jck
jck

I'm waiting for restore points to start failing like Danger's backups did. :^0

webmaster
webmaster

We have had 2 Windows Server 2003 Enterprise Domain controllers go down after the automatic updates last night one we have recovered not sure why yet and the other one still does not boot.

davidt
davidt

I'd like to report that I finished updating 25 XP Pro systems and 2 SBS2003 servers about 6 hours ago. All patches were applied. So far (knock on wood) no adverse affects. This included a mixture of Office 2003 and Office 2007.

psynnott
psynnott

I have W7 RTM from MSDN, and upon rebooting after Tuesday's updates W7 hangs at the "Preparing to configure windows - do not turn off your computer" message. I have already forced a reboot and it is hanging at the same stage again. Hourglass is still turning, but nothing appears to be happening. Been at this stage for over 20minutes this time. Any ideas apart from a system restore? Cheers

Justin James
Justin James

WARNING! I just got off the phone with Microsoft support. After installing my patches and rebooting, my OCS 2007 R2 server would not start the "Front End" service internally or the Access Edge service externally. The error IEs in event log were 12299 and 12290, and it was saying that an evaluation copy had expired. It turns out, KB974571 is causing the problem. At this time, DO NOT INSTALL KB974571 on any servers running OCS or LCS, Microsoft support informed me that both products are impacted. J.Ja

Justin James
Justin James

I agree that testing patches would be great. But, unfortunately, I do not have those resources. It took me *months* to build out this infrastructure and get all of those servers configured. Trying to clone the whole thing would be a killer on my time, and brutal on the budget. There's another factor to consider as well, and that is the *time* issue. I could test. It takes me, oh, 4 hours at this point to do all of my patching, rebooting, verification, etc. So if I were to test first, I would not really be able to get the patches installed until Wednesday night, due to when the patches are released. Meanwhile, the moment the patches come out, the "bad guys" are analyzing it and coming up with all sorts of exploits based on what they see in the patches, so they can wreck unpatched systems. In the last two years, I have had precisely one bad go south on me (the one I posted about above) on a server. If I have to choose between an extra 24 - 48 hours of vulnerability, plus the expense of doubling my hardware budget, not to mention the effort to construct a fully isolated test network (I may add, many, MANY of the services we have are public, so I'd need to duplicate the full public facing stuff too), or, possibly having to put an emergency phone call in to Microsoft on Tuesday night (like I did this time), which doesn't even cost me a cent because we're certified partners, guess what? I'm patching Tuesday night. In a world of bigger budgets with bad guys that are slower to exploit, patching would definitely be something I'd be doing, though. But in this case, it's a matter of taking the lesser of two evils. J.Ja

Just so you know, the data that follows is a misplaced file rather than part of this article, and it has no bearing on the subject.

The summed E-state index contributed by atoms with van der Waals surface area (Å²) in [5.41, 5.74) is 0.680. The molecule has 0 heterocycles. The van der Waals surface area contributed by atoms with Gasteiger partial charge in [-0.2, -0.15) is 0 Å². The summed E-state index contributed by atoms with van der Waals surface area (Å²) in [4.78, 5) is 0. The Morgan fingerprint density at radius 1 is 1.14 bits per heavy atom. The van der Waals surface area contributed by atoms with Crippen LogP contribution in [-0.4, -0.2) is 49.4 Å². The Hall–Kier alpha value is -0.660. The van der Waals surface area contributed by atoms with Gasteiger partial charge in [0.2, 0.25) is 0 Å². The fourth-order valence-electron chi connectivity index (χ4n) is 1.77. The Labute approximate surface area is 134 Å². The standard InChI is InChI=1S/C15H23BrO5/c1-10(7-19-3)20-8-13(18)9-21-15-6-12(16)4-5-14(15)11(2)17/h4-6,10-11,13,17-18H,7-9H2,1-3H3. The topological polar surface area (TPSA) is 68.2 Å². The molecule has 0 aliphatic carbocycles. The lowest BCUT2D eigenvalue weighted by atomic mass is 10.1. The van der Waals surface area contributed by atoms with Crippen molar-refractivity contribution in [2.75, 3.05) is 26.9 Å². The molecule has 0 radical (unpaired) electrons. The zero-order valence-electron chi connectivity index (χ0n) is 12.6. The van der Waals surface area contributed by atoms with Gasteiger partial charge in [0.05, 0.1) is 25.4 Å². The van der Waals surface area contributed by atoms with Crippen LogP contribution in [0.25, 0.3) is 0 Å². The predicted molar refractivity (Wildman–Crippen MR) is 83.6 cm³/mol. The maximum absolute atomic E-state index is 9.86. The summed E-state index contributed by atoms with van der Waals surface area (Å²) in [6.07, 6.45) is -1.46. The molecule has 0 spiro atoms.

Chief Bottle Washer
Chief Bottle Washer

It's Microsoft's responsibility to roll out a higher quality product not some half-baked beta version and give it a name. Look at all the trouble you guys need to go through to get your software back into working condition prior to your upgrading/servicing/PATCHING. Microsoft should just re-name Windows to Patches. Because that's all it is - sewn together patches of code.

rasilon
rasilon

Same thing here. My WSUS server just synched last night and 4 more updates arrived for Server 2008. Security Updates for Active Killbits (KB973525) and Windows Media Format RUntime 11 (KB954155) for 32 & 64 bit. It *IS* getting a bit crazy.... :-(

fusion94
fusion94

my server synced at 410 and all of the updates came through just fine... that being said a sql update(kb970892) and an office update(kb974554) has cause a few errors, a dozen or so... but we are getting that fixed.

davidt
davidt

In my case, I had run a registry clean-up program too aggresively, and had removed an entry that Update looks for (seperate place from the Update History). Microsoft has the solution to it in the knowledgebase or technet - I don't recall the details, since it was a couple of years ago.

davidt
davidt

Let us know when you find out any details

psynnott
psynnott